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Posts from the ‘inquiry arc’ Category

Throwback Thursday: TPS Inquiry Kits should be on your Faves list

Inquiry is one of the biggest buzz words in the social studies world. And it should be. Having kids use evidence to solve problems is a great way to build foundational knowledge while encouraging critical thinking skills. About I year ago, I ran across a great resource designed specifically to help teachers use and develop there own inquiry based lessons.

So today it’s Throwback Thursday.

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Hypothetical.

You’re looking to create an Inquiry Design Model lesson and need some resources. Maybe you and your kids are getting ready to start a problem-based project. Perhaps you need some really good thinking or writing prompts. Or four or five engaging primary sources to add to your instructional unit.

Where do you go to find what you’re looking for? What’s your go to?

The Library of Congress, National Archives, and SHEG are my top three. But I’ve got a new favorite.

Developed by the folks at Maryland Public Television, the Maryland Department of Education, and the Maryland Humanities Council with funding from the Library of Congress Teaching with Primary Sources program, the recently created Social Studies Inquiry Kits give you access to great questions and powerful primary sources.

Each kit contains three guiding questions, five primary sources, and one secondary source. The Inquiry Kits are designed specifically to help as you plan your instruction. We know that it can be hard to work with primary sources in many of our classrooms. Sources are often not accessible, because of illegible text, high reading level, or simply a lack of interest on the part of students.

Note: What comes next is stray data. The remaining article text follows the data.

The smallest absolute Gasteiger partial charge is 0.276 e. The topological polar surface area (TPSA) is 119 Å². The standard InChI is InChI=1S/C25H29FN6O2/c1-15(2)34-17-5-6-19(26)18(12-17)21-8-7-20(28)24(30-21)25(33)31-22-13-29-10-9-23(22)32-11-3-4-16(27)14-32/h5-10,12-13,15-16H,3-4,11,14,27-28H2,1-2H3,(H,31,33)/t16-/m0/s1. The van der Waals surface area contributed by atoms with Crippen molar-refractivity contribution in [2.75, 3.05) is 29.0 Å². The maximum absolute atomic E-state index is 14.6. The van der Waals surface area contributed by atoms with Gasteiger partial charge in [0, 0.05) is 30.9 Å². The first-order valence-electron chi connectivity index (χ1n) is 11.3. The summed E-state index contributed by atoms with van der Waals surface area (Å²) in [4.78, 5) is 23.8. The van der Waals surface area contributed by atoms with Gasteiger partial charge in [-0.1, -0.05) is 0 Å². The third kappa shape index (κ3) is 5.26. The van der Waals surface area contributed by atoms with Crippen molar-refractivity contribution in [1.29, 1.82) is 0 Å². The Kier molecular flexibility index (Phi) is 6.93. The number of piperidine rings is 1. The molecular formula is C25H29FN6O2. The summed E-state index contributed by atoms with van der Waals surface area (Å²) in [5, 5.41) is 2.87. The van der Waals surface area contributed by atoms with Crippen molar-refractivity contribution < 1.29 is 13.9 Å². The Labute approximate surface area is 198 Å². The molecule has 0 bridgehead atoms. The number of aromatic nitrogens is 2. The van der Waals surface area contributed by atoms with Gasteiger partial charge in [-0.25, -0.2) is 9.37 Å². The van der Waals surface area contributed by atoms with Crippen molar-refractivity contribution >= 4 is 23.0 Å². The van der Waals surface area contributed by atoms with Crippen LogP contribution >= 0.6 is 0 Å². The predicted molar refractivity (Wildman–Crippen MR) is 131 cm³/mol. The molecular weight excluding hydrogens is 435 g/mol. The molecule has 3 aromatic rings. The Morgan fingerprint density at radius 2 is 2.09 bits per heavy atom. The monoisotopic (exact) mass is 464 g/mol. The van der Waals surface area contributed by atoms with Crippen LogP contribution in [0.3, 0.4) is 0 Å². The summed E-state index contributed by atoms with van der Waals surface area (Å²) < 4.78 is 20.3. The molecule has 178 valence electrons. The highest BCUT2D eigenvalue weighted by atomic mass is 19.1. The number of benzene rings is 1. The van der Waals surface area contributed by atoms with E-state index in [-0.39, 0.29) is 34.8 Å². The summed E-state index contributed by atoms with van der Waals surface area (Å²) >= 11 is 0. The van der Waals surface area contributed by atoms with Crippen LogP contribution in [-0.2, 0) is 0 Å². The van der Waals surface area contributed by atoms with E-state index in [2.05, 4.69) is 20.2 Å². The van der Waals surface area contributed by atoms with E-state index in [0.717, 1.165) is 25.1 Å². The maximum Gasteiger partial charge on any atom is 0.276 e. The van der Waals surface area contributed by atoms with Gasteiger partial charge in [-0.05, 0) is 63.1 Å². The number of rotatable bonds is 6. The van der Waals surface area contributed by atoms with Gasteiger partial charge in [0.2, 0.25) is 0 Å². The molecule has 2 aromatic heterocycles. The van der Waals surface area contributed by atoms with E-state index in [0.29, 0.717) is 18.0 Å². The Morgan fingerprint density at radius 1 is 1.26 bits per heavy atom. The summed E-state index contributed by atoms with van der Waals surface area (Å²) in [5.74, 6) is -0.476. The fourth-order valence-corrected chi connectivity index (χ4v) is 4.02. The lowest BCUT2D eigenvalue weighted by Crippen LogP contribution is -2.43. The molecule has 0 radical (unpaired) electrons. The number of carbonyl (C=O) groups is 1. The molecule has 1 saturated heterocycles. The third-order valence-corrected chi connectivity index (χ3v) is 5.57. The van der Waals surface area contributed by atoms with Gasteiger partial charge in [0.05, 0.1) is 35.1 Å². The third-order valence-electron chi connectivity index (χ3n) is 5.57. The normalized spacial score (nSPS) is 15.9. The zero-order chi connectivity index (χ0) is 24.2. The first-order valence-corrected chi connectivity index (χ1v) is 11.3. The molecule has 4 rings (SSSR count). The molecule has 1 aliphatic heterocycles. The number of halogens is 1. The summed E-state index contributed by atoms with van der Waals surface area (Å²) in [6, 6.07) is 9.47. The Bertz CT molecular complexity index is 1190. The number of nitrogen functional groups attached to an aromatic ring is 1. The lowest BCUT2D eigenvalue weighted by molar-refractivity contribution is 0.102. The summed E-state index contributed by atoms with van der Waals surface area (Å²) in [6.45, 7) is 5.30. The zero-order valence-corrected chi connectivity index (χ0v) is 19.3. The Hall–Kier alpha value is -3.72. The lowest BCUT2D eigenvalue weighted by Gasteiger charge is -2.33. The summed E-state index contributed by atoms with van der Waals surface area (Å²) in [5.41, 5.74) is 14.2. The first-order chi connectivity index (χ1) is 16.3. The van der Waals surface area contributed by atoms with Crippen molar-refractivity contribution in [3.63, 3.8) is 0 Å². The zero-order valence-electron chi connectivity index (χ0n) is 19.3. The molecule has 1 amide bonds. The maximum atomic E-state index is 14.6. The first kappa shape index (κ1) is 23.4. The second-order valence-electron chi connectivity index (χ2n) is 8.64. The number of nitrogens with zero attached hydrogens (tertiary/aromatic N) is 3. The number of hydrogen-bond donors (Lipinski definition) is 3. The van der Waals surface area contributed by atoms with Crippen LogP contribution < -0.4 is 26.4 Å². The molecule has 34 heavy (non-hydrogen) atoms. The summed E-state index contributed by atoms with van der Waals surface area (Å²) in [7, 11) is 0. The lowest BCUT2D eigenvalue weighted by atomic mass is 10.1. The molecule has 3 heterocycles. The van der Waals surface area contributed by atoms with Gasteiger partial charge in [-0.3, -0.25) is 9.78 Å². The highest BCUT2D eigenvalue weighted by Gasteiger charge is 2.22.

So how can Inquiry Kits help? Read more

You need to be using the Smithsonian History Explorer. Seriously.

I thought I knew the Smithsonian History Explorer. I’ve been using it and recommending it for years. But I was wrong. I don’t know the Smithsonian History Explorer.

Not like I should know it. Cause they’ve changed and updated it.

So if you teach US history (or even world), you seriously need to head over and do some poking around. The staff from the Smithsonian  Museum of American History has added so many new resources, lessons, activities, and themes, I guarantee you’ll walk away with all sorts of stuff you can incorporate into your instruction tomorrow.

Start by using the Read more

Advise the President. Cause you’re just that smart.

Okay. Not that president. Other presidents. You know, from history.

Like Truman, Eisenhower, and Reagan. And they need your help. Even better, they need your students to help. The National Archives have put together something called Advise the President. And like everything else the Archives do, it’s awesome.

Throughout history, every president is faced with having to make difficult decisions. The Advise the President series gives you the chance to bring the deliberation process surrounding these historic decisions to the classroom. Each booklet focuses on a significant topic during the administration of a specific president.

There are currently five problems and presidents that you and students can work with: Read more

So you need a compelling question? How about a couple hundred?